The Practice of Sheep Veterinary Medicine
This book is intended to be a reference text for veterinarians who provide clinical services to sheep producers. It is directed first and foremost at Australian sheep-raising systems, but the approaches described herein will have wide application in all countries where sheep are raised under extensive grazing conditions.
Most of the important conditions of sheep in Australia are relatively straightforward to diagnose, but the establishment of effective and economically sound control strategies is often the most difficult part of health management, particularly for those who are less familiar with sheep production systems. With six initial chapters focusing on providing readers with a basic understanding of the business and science underpinning sheep production, this book focuses its remaining chapters on reproduction and disease conditions, ordered largely on a systems basis. The book provides details about the way disease processes develop and manifest in sheep flocks, with numerous references for those who wish to read further.
Thanks to the strengths of both its wool industry and its sheep meat industry, Australian sheep production is a profitable and fulfilling agricultural pursuit for a large number of farm owners. This book is intended to assist those who work in the industry to add to the profitability and efficiency of sheep production systems, the quality of sheep products and the welfare of the sheep in those systems.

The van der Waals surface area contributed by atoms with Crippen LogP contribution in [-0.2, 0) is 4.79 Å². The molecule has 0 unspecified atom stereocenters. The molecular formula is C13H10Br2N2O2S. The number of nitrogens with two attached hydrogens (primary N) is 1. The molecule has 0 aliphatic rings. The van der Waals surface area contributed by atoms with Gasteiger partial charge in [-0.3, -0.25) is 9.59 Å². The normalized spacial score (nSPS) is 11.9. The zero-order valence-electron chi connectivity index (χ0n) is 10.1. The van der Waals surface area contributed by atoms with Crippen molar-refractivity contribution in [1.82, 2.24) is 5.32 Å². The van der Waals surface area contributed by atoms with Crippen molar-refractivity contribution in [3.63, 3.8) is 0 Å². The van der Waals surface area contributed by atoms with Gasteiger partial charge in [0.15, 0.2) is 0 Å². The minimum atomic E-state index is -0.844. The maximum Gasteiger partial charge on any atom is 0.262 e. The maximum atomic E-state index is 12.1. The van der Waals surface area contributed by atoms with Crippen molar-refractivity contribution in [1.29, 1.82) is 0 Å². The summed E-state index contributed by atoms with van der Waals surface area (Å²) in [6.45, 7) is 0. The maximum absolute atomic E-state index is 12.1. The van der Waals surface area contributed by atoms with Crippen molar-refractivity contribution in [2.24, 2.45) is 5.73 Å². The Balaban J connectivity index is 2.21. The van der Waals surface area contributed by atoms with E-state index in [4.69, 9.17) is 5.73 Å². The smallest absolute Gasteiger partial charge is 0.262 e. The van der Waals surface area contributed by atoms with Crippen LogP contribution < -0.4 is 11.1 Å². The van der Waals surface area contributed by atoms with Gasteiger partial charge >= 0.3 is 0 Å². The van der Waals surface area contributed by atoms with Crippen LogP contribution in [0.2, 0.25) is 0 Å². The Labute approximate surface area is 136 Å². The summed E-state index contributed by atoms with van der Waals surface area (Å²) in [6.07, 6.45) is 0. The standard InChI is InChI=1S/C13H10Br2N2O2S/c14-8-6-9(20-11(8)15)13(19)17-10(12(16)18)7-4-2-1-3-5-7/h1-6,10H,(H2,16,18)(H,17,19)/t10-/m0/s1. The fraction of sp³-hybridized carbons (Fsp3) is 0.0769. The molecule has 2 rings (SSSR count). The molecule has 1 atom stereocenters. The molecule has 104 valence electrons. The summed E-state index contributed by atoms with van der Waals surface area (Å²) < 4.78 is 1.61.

About the author
Kym Abbott is a sheep veterinary specialist and adjunct professor of sheep medicine at the University of Adelaide. Dr Abbott was a farm animal practitioner then sheep veterinary consultant in South Australia and western Victoria before taking up academic appointments at the University of Sydney and the Royal Veterinary College, London. He was the founding head of the Veterinary School at Charles Sturt University, Wagga Wagga, New South Wales, then head and professor of sheep medicine at the University of Adelaide. Dr Abbott completed his MVS at the Mackinnon Project of the University of Melbourne in 1986 and PhD in ovine footrot at the University of Sydney in 2000.